James Bond and the Vesper martini

Another influential figure closely associated with the martini is none other than the fictional British spy, James Bond. A suave and sophisticated agent, Bond popularized the Vesper martini in Ian Fleming's novel, "Casino Royale." The Vesper, invented by the author in 1953, combined gin, vodka, and Kina Lillet (now substituted with Lillet Blanc). It was famously ordered "shaken, not stirred." However, the Vesper would not be featured in the James Bond cinematic universe until years later, as the first martini ever sipped by the spy was a dry vodka martini, ordered by Sean Connery's Bond in "Dr. No" in 1962.

So, when did vodka become the main component of a martini? Although the spirit started appearing on American drink menus as early as 1905, vodka did not come into martini lore until 1951, when a vodka martini was listed in Ted Saucier's "Bottoms Up," a detailed guide to cocktails that is considered a classic tome for mixology. While many traditionalists contend that gin martinis are the only way to go, vodka's rise in popularity, along with James Bond's endorsement, led to vodka's close association with the cocktail.

Shaken versus stirred

One of the great debates surrounding the art of martini making is whether the drink should be shaken or stirred. Purists advocate for stirring the martini to create a velvety and silky texture, and to preserve the spirit's character. In contrast, a shaken martini incorporates air and melted ice, leading to a more diluted drink. As Jed Bartlet, the fictional president in the political drama television series "The West Wing," once quipped, "Shaken, not stirred, will get you cold water with a dash of gin and dry vermouth. The reason you stir it with a special spoon is so not to chip the ice. James is ordering a weak martini and being snooty about it."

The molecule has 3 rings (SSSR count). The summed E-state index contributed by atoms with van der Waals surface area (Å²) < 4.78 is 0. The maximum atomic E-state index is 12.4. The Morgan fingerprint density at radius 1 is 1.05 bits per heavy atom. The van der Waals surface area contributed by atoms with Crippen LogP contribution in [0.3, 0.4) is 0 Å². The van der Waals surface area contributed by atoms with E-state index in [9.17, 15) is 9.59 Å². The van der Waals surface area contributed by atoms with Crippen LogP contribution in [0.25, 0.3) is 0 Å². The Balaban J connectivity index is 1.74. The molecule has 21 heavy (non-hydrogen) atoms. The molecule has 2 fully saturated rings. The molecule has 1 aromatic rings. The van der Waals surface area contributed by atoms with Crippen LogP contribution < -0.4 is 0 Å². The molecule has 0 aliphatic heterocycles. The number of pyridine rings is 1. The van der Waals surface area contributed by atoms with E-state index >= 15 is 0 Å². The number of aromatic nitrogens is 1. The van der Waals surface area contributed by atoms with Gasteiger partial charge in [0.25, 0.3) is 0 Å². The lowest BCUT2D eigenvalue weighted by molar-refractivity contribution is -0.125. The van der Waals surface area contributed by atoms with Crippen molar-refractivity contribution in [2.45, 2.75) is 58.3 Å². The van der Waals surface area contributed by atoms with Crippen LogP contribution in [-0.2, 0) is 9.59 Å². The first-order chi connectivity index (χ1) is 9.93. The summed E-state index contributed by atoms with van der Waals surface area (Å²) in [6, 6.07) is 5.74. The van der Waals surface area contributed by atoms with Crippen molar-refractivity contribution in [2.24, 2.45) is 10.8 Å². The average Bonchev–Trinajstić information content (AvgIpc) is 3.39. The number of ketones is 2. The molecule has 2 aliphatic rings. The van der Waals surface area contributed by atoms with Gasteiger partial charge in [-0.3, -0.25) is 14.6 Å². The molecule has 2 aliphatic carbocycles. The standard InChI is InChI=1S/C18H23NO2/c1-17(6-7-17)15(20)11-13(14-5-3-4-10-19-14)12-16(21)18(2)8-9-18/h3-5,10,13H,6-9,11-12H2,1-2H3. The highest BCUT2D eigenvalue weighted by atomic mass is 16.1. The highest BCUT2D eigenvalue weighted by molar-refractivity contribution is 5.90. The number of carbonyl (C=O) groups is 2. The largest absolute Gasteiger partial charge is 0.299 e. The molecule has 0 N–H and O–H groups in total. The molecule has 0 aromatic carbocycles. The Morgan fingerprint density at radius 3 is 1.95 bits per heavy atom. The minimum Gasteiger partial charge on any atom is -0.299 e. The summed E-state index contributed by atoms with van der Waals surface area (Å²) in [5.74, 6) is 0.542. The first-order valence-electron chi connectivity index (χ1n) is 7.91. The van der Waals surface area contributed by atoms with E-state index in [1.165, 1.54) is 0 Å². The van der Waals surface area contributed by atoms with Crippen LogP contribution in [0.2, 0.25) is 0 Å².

Beyond classic gin and vodka martinis, numerous variations of the cocktail have emerged, each catering to different palates and preferences. One variation of the classic theme is the garnish. Traditionally, a martini is garnished with a lemon peel that is twisted above the drink to shower it with citrus oils, an olive, or both. However, if you garnish the drink with a pickled onion instead of olive, it becomes a Gibson, which has an origin story of its own. One popular story says that Charles Gibson, a prominent illustrator during the late 19th and early 20th centuries, challenged a bartender to improve upon a martini. The bartender simply replaced the olive with a pickled onion, and a new cocktail was born.

Variations of the classic cocktail

Aside from the garnish, another regular variation of a martini is the addition of olive brine, which lends a savory and salty edge to the cocktail and creates a dirty martini. Although bartenders had been adding brine to martinis since the dawn of the 20th century, the label "dirty" was only bestowed upon the drink in the 1980s. To make a dirty martini, fill a beaker with ice and add vodka, a touch of dry vermouth, and olive brine. Stir the mix with a cocktail spoon, and strain the cocktail into a chilled glass. Garnish with a blue cheese-stuffed olive for an umami-packed libation.

Today, martinis come in as many variations as there are bartenders, and the options seem endless. For example, dessert martinis — such as espresso martinis, appletinis, and chocolate martinis — trade vermouth for various sweet liqueurs to create cocktails that could out-sweet even the original Martinez cocktail. Meanwhile, other variations feature ingredients that would be unheard of when the original was born, such as Japanese sake or Peruvian pisco.